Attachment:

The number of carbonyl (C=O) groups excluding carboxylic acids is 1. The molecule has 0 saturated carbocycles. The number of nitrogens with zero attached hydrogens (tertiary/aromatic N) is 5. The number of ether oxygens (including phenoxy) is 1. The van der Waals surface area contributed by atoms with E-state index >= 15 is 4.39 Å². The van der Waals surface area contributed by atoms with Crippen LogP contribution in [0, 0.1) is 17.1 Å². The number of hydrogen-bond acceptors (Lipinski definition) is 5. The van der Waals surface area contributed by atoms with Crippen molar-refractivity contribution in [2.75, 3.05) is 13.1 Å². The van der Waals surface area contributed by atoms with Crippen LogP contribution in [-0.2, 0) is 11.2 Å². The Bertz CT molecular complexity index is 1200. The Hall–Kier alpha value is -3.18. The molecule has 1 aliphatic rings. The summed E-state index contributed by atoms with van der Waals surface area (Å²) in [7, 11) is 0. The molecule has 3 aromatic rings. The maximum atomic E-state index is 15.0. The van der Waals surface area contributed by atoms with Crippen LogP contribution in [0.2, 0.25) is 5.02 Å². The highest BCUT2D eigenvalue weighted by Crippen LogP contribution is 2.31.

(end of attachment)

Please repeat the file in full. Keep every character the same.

The number of carbonyl (C=O) groups excluding carboxylic acids is 1. The molecule has 0 saturated carbocycles. The number of nitrogens with zero attached hydrogens (tertiary/aromatic N) is 5. The number of ether oxygens (including phenoxy) is 1. The van der Waals surface area contributed by atoms with E-state index >= 15 is 4.39 Å². The van der Waals surface area contributed by atoms with Crippen LogP contribution in [0, 0.1) is 17.1 Å². The number of hydrogen-bond acceptors (Lipinski definition) is 5. The van der Waals surface area contributed by atoms with Crippen molar-refractivity contribution in [2.75, 3.05) is 13.1 Å². The van der Waals surface area contributed by atoms with Crippen LogP contribution in [-0.2, 0) is 11.2 Å². The Bertz CT molecular complexity index is 1200. The Hall–Kier alpha value is -3.18. The molecule has 1 aliphatic rings. The summed E-state index contributed by atoms with van der Waals surface area (Å²) in [7, 11) is 0. The molecule has 3 aromatic rings. The maximum atomic E-state index is 15.0. The van der Waals surface area contributed by atoms with Crippen LogP contribution in [0.2, 0.25) is 5.02 Å². The highest BCUT2D eigenvalue weighted by Crippen LogP contribution is 2.31.